Charlottesville Mayor Calls for Lee Statue Removal, Re-evaluation of Open Carry Laws

    In his press release today Charlottesville mayor Mike Signer called on the Governor to allow a special session for the expedited removal of the Robert E. Lee statue from Emancipation Park.

    “With the terrorist attack, these monuments were transformed from equestrian statues into lightning rods. We can, and we must, respond by denying the Nazis and the KKK and the so-called alt-right the twisted totem they seek. And so for the sake of public safety, public reassurance, to magnify Heather’s voice, and to repudiate the pure evil that visited us here, I am calling today for the removal of these Confederate statues from downtown Charlottesville.

    Today, I applaud Governor McAuliffe’s call for legislative action and request that the Governor and the General Assembly come together in a special session so the legislature can swiftly act to enable localities to determine the fate of monuments like the Lee statue. Whether they go to museums, cemeteries, or other willing institutions, it is clear that they no longer can be celebrated in shared civic areas, like Charlottesville’s Downtown Mall. These steps would allow Charlottesville City Council’s decision earlier this year to move and sell the Lee statue to happen as soon as possible.”

    Mayor Signer also called for a re-examining of open carry laws following the August 12th events,

    “I will work with my colleagues on Council and our staff to launch a comprehensive review of our permitting process to give the City the maximum ability to prioritize public safety in such situations, including by limiting the size of events and by exploring updating the current legal “credible threat of violence” standard with a new approach that can address the threat of the intentional creation of mayhem before it happens—particularly when it’s fomented through social media and shadow networks.”

    Lastly, Signer called for an effort to memorialize Heather Heyer, who he called,

    “a martyr in what Senator John McCain recently described as the battle here between our better angels and our worst demons.”

    Signer stated,

    “I will propose to my colleagues on City Council and tostakeholders in our community that we take concrete steps to memorialize Heather’s name and legacy. Many good options may surface from our creative and loving community, and we should consider them all seriously, including whether Emancipation Park could include Heather’s memory in some fashion.”

    His full statement can be found on The Atlantic.


    1. Complete stupidity! The Civil Was was not mainstream antislavery! The war was brought about by the states inability to succeed from the union! Even Lincoln was against signing the proclamiainmation to end slavery…however it did happen!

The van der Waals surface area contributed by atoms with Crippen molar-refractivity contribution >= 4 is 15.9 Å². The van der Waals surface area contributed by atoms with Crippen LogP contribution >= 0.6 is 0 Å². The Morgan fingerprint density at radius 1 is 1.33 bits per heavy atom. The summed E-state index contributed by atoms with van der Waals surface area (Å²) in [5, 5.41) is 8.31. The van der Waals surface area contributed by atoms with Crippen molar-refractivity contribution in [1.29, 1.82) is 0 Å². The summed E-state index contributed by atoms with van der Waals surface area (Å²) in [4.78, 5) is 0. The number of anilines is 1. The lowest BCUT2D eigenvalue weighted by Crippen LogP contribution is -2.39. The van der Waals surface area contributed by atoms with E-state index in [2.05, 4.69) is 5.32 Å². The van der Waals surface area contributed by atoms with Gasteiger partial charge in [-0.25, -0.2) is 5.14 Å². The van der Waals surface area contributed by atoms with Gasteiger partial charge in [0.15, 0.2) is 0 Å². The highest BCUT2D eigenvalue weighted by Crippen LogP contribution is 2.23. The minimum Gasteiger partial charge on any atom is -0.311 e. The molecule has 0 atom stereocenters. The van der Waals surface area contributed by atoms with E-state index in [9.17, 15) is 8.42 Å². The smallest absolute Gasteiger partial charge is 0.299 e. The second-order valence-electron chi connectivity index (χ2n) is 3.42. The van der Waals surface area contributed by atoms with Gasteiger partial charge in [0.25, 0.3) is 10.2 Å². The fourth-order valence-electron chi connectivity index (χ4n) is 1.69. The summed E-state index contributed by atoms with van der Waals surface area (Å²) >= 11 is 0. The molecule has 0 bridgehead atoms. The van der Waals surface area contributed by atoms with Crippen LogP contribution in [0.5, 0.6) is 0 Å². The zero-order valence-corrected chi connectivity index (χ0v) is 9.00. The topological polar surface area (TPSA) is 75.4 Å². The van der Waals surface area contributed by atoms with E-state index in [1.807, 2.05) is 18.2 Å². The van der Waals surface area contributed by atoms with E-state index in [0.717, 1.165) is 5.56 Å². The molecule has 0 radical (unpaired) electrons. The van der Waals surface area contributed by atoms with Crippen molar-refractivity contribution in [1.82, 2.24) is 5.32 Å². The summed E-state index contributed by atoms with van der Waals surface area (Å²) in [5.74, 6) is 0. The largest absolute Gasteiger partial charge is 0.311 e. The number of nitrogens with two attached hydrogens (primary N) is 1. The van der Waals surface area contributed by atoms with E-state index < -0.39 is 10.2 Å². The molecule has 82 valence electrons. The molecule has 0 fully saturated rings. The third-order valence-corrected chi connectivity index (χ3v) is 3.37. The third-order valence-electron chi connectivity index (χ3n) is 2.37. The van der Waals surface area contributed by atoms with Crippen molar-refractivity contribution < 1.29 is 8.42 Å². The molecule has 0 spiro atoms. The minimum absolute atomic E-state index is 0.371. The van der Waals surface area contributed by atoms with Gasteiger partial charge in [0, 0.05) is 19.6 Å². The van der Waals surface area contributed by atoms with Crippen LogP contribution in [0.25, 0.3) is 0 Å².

Too many people in this time actually think the wCivil War was about Slavery! These are the people who never learned true history! And instead of the leaders telling the truth they are worried about their own arse at election time! When people fear the government it is time to replace it! (Quote from history: Thomas Jefferson)

    2. Yeah true. The Civil War was not JUST about slavery, But it did play a heavy hand in it when it came to the states individual rights to keep slaves, which brought upon the desire for succession. Lincoln wasn’t against freeing slaves, he just didn’t believe they belonged here after freed and should be relocated. Now to the point at hand. People will find ways to construe and inflate any symbol they see fit to convey their beliefs. This is purely hypothetical, but what if these folk decided they were going to use, lets say, the Lincoln memorial to depict their belief that everyone but white Americans should be removed from the country, and decided to gather around it in masses in an attempt to push those beliefs. And in the midst of that things became racially violent. Should we then remove the Lincoln memorial to avoid further gatherings of the sort and steer others away from joining that cause? What about any monument depicting religious beliefs or rights movements that can be misconstrued into depicting their views to further their own agendas and become symbols to validate their hatred filled perspectives. Point being if someone is filled with hatred for another, they can and will use anything and everything available in order to validate and aide in distributing that hatred to as many people as they can in attempts to spread their own brand of hatred. And if there are no such things available, then they will simply create it themselves, because being hateful on ones own accomplishes nothing other than displaying ones own ignorance.

      Robert E. Lee whether viewed as great man by some or a despicable man by others, was still an intricate part of that war, and removing his monument does little more than make an attempt to forget his contribution to his side. But leaving it allows for it to be a steadfast reminder that men of his caliber did exist. And the views that he represented did and in some cases still exist, and to try and hide that fact only allows for them to resurface in possibly greater numbers as more “forget” what those views brought upon us.


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